Inland Waterways In India

2023 MAR 27

Mains   > Industry and infrastructure   >   Infrastructure & Investment models   >   Urban transportation



  • Government intends to increase the share of IWT to 5% as per Maritime India Vision (MIV)-2030.


  • India has an extensive network of inland waterways in the form of rivers, canals, backwaters and creeks.
  • India has about 14,500 km of navigable waterways of which 4000 kms are operational.
  • As per National Waterways Act, 2016, there are 111 National Waterways in the country.
  • About 55 million tons of cargo is being moved annually by Inland Water Transport.


  • Low capital cost:
    • The development cost of inland water way is less when compared with the equivalent development cost of railway and four lane expressways, as it involves nominal land acquisition and infrastructure.

  • Reduce logistics cost:
    • As per a study carried out by RITES, one litre of fuel will move 24 tons through one kilometre on road, 95 on rail and 215 kilometres on inland water transport. Hence, IWT can reduce the cost of logistics.
    • Other studies support this finding:

  • Improve India’s competitiveness:  
    • The current logistics cost of India is 14 % of GDP, while in the US and Europe, it ranges between 8-10%. This reduces competitiveness of Indian exports in the international markets. By developing Inland transport, India can reduce the logistics cost and enhance competitiveness.
  • Less polluting mode of transportation:
    • Water transport is among the least polluting modes of transport.


  • Reduce burden on other modes:
    • India has an unbalanced logistics modal mix. Road transport carries ~60% of total freight movement while IWT remains under utilized at a share of 2% in India’s modal mix. Development of IWT can help resolve this issue.
  • Facilitate regional development:
    • Movement of goods and passengers through inland waterways necessitate setting up large number of loading/unloading points. This facilitates the creation of infrastructure and diffusion of information into India’s hinterlands, leading to their development.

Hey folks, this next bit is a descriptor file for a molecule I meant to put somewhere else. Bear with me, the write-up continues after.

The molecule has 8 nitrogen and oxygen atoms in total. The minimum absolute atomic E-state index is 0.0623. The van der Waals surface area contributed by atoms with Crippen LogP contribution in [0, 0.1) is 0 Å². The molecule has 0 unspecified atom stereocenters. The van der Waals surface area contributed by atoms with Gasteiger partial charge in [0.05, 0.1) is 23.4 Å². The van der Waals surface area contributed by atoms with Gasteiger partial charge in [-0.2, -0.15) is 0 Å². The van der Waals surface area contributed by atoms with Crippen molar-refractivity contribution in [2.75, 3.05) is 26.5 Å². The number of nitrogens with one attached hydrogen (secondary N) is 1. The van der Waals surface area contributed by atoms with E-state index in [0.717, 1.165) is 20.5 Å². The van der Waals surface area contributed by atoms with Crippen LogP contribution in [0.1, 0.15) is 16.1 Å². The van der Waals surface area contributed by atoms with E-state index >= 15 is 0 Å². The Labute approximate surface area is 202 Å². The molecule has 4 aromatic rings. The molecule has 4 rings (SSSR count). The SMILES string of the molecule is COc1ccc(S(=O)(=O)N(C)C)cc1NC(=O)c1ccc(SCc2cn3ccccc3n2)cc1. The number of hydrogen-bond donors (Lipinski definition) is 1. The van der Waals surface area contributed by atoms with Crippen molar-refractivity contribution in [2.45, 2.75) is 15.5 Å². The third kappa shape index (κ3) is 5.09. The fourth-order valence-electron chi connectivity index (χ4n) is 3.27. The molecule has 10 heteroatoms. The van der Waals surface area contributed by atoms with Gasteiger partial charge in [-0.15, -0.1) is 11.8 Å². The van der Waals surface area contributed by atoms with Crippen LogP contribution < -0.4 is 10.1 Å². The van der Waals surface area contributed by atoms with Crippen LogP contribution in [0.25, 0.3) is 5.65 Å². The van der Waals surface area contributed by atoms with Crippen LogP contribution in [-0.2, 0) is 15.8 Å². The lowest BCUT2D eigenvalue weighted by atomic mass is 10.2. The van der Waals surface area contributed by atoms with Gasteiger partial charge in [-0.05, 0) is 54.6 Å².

• Eg: Varanasi multi-modal terminal, with its rail, road and waterways connectivity is being developed to boost the growth of Uttar Pradesh’s hinterlands.
  • Development of North East India:
    • India has agreements with Bangladesh and Myanmar that facilitate transshipment of goods through Bangladesh and Myanmar waters. Developments on these lines will enable quicker shipments and deeper market penetration to the North Eastern parts of the country.
  • Promote employment:
    • IWTs can generate employment in the country. Eg: Tourism and fisheries could expand to the inland areas of the country and create alternate sources of income for the people.


  • Inland Waterways Authority of India (IWAI):
    • To harness the potential of IWT, Inland Waterways Authority of India (IWAI) was established in 1986.
    • The Authority primarily undertakes projects for development and maintenance of IWT infrastructure on national waterways through grant received from Ministry of Shipping.
    • It is headquartered at Noida with regional offices at Patna (Bihar), Kolkata (West Bengal), Guwahati (Assam) and Kochi (Kerala)
  • National Waterways Act, 2016:
    • The Act repealed the five Acts that declared the national waterways 1 to 5.  These five national waterways are now covered under the Act.
    • It also provides for the regulation and development of waterways for the purposes of shipping and navigation.
  • Jal Marg Vikas Project (JMVP):
    • It aims at capacity augmentation of navigation on National Waterway-1 (NW-1), along river Ganga.
    • It is being implemented at a cost of Rs 5369.18 crore with the technical assistance and investment support of the World Bank.
  • Jal Marg Vikas Project -II (Arth Ganga) for NW-1:
    • ‘Project Arth Ganga’ envisages to re-engineer the JMVP by involving the local community with a focus on economic activities in and around the Ganga River.
    • About 40 floating jetties and 10 pairs of Ro-Ro terminals are being planned on River Ganga in the four states in the Gangetic belt, which will bring down the logistics cost for farmers in the movement of local produce.
  • Inland Vessels Act, 2021:
    • The Act replaced the Inland Vessels Act, 1917. It introduced a uniform regulatory framework for inland vessel navigation across the country. 
    • It provides for a central database, brings transparency and accountability of administration of inland water transportation, strengthen procedures governing inland vessel construction, registration, manning and navigation.
  • Development of New National Waterways: